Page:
Like Rule 5.1, N.D.R.Crim.P., on preliminary examinations, 27-20-34(1)(b), N.D.C.C., requires a finding of "probable cause to believe" that a person committed an act. "Probable cause is a minimal burden of proof. It is generally employed in the judicial decision-making process when the effect of the determination has temporary or short-term consequences." In Interest of M.D.N., 493 N.W.2d 680, 684 (N.D. 1992). "Rule 5.1, NDRCrimP, authorizes both the admission of hearsay and reliance upon hearsay in determining probable cause to bind over a defendant for trial." Schiermeister v. Riskedahl, 449 N.W.2d 566, 569 (N.D. 1989) (decided before Rule 5.1, N.D.R.Crim.P., was amended to specifically allow hearsay evidence).
Significantly, Rule 1101(d)(3), N.D.R.Ev., specifically declares that the North Dakota Rules of Evidence, except those relating to privileges, do not apply to "transfer and dispositional hearings in juvenile court." The explanatory note to Rule 1101, N.D.R.Ev., explains: "A juvenile court transfer hearing is equivalent to a preliminary examination in a criminal case which has relaxed standards for admission of evidence." We conclude that the juvenile court did not err in ruling that the North Dakota Rules of Evidence were inapplicable in this juvenile transfer proceeding, or in allowing Detective Warren, who was available for cross-examination and was cross-examined, to present hearsay testimony based upon information acquired in the course of his investigation.(3)
C.R.M. contends that the use of exclusively hearsay testimony at the transfer hearing deprived him of the essentials of due process and fair treatment, in violation of Kent v. United States, 383 U.S. 541, 86 S.Ct. 1045, 16 L.Ed.2d 84 (1966). A District of Columbia statute placed sixteen-year-old Kent in the "exclusive jurisdiction" of the juvenile court, but provided that a judge "may, after full investigation," transfer him to the court which would have jurisdiction if he were an adult. In transferring Kent to adult court, the judge conducted no hearing, made no findings, recited no reasons, and did not refer to any of Kent's motions. The United States Supreme Court held that the procedure used was insufficient:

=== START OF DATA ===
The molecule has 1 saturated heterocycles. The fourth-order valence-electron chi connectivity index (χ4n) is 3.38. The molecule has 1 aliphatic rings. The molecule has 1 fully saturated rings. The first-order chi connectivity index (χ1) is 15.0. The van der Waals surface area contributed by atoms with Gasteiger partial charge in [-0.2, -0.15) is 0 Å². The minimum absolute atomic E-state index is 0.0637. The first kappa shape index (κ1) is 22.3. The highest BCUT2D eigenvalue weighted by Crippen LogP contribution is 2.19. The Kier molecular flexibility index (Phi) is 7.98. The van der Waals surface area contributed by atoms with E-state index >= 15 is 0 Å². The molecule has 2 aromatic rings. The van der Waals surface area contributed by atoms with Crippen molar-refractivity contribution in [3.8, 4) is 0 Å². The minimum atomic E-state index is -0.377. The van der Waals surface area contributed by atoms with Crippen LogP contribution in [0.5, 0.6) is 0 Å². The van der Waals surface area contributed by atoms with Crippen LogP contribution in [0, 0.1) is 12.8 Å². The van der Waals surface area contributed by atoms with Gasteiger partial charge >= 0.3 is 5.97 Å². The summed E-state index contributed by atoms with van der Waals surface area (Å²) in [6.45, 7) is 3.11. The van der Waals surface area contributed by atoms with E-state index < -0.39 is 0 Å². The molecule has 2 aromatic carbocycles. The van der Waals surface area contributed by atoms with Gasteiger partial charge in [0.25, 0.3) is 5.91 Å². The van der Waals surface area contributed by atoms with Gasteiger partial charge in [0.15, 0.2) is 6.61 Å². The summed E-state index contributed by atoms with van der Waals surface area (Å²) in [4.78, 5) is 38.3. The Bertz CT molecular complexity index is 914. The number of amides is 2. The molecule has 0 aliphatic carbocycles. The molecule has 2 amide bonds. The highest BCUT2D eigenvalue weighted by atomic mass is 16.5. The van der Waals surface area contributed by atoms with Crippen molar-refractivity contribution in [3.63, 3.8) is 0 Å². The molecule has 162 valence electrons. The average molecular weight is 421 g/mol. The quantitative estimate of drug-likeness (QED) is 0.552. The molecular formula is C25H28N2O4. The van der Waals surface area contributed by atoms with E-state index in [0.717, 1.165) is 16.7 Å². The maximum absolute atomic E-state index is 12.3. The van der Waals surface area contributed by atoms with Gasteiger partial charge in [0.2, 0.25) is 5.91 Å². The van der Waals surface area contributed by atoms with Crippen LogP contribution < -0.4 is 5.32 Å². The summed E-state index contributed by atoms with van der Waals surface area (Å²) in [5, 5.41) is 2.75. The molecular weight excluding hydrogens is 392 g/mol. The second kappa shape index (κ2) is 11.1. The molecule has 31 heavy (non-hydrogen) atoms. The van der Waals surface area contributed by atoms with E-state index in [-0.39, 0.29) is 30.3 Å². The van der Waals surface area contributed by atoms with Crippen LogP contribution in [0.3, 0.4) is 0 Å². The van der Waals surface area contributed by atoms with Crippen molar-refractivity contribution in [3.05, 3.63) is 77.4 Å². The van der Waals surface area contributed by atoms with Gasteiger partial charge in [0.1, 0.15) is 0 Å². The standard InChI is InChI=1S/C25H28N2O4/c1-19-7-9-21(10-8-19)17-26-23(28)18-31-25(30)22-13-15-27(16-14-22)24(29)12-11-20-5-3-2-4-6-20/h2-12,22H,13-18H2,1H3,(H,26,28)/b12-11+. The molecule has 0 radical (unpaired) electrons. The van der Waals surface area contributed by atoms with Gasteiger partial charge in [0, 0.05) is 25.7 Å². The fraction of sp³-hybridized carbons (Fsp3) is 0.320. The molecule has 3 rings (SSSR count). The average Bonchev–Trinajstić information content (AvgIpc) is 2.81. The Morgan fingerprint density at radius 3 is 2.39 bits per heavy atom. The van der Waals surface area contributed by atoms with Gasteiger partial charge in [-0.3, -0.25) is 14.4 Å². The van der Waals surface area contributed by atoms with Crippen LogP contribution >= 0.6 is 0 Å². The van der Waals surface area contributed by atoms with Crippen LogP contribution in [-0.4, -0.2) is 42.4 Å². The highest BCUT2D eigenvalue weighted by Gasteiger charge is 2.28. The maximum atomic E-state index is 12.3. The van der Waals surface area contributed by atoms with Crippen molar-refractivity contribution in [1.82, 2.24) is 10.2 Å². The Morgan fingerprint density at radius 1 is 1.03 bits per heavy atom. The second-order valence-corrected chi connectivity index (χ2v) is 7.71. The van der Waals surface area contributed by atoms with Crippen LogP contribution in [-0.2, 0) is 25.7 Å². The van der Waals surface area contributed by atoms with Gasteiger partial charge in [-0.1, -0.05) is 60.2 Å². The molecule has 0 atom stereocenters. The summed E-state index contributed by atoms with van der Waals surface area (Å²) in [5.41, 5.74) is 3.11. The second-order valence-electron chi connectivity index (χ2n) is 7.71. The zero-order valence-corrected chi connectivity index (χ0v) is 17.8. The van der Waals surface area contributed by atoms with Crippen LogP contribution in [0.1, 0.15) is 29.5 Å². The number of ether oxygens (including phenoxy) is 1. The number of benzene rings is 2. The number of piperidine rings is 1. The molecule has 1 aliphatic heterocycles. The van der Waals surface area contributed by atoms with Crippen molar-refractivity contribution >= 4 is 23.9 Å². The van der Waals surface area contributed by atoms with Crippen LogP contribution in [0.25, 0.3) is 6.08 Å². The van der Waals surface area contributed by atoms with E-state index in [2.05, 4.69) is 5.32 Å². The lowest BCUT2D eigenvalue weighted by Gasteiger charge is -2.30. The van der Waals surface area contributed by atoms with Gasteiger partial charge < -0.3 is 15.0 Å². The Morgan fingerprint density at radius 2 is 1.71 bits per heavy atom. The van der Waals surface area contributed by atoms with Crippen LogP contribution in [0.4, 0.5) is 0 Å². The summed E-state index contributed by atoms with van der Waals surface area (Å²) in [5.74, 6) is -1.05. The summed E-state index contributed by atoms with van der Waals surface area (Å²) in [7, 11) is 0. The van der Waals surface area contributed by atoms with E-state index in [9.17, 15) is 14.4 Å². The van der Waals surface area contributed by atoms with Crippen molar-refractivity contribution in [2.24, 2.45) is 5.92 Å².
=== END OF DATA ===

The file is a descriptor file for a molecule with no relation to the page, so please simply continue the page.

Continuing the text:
"[W]e conclude that, as a condition to a valid waiver order, petitioner was entitled to a hearing, including access by his counsel to the social records and probation or similar reports which presumably are considered by the court, and to a statement of reasons for the Juvenile Court's decision. We believe that this result is required by the statute read in the context of constitutional principles relating to due process and the assistance of counsel."
383 U.S. at 557, 86 S.Ct. at 1055, 16 L.Ed.2d at 95. The court said that it did "not mean by this to indicate that the hearing to be held must conform with all of the requirements of a criminal trial or even of the usual administrative hearing." 383 U.S. at 562, 86 S.Ct. at 1057, 16 L.Ed.2d at 97-8. Kent does not preclude the use of hearsay testimony by an investigating detective.